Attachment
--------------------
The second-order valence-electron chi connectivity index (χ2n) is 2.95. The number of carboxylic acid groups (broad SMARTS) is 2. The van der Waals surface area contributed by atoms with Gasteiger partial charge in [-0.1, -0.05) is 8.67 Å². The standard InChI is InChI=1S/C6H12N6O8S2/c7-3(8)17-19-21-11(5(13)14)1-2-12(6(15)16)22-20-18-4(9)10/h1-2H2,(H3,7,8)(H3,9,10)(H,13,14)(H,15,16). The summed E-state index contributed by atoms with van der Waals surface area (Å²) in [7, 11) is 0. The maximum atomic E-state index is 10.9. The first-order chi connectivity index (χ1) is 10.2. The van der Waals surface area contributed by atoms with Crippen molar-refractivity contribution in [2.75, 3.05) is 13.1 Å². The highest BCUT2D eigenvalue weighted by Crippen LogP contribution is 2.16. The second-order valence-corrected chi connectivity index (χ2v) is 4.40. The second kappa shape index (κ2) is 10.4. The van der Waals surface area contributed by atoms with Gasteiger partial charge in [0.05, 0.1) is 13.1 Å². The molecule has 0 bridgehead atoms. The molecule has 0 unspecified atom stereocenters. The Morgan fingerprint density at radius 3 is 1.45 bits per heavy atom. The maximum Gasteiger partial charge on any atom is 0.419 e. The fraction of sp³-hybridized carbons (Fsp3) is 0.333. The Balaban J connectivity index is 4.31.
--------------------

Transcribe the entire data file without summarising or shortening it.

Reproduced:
The second-order valence-electron chi connectivity index (χ2n) is 2.95. The number of carboxylic acid groups (broad SMARTS) is 2. The van der Waals surface area contributed by atoms with Gasteiger partial charge in [-0.1, -0.05) is 8.67 Å². The standard InChI is InChI=1S/C6H12N6O8S2/c7-3(8)17-19-21-11(5(13)14)1-2-12(6(15)16)22-20-18-4(9)10/h1-2H2,(H3,7,8)(H3,9,10)(H,13,14)(H,15,16). The summed E-state index contributed by atoms with van der Waals surface area (Å²) in [7, 11) is 0. The maximum atomic E-state index is 10.9. The first-order chi connectivity index (χ1) is 10.2. The van der Waals surface area contributed by atoms with Crippen molar-refractivity contribution in [2.75, 3.05) is 13.1 Å². The highest BCUT2D eigenvalue weighted by Crippen LogP contribution is 2.16. The second-order valence-corrected chi connectivity index (χ2v) is 4.40. The second kappa shape index (κ2) is 10.4. The van der Waals surface area contributed by atoms with Gasteiger partial charge in [0.05, 0.1) is 13.1 Å². The molecule has 0 bridgehead atoms. The molecule has 0 unspecified atom stereocenters. The Morgan fingerprint density at radius 3 is 1.45 bits per heavy atom. The maximum Gasteiger partial charge on any atom is 0.419 e. The fraction of sp³-hybridized carbons (Fsp3) is 0.333. The Balaban J connectivity index is 4.31.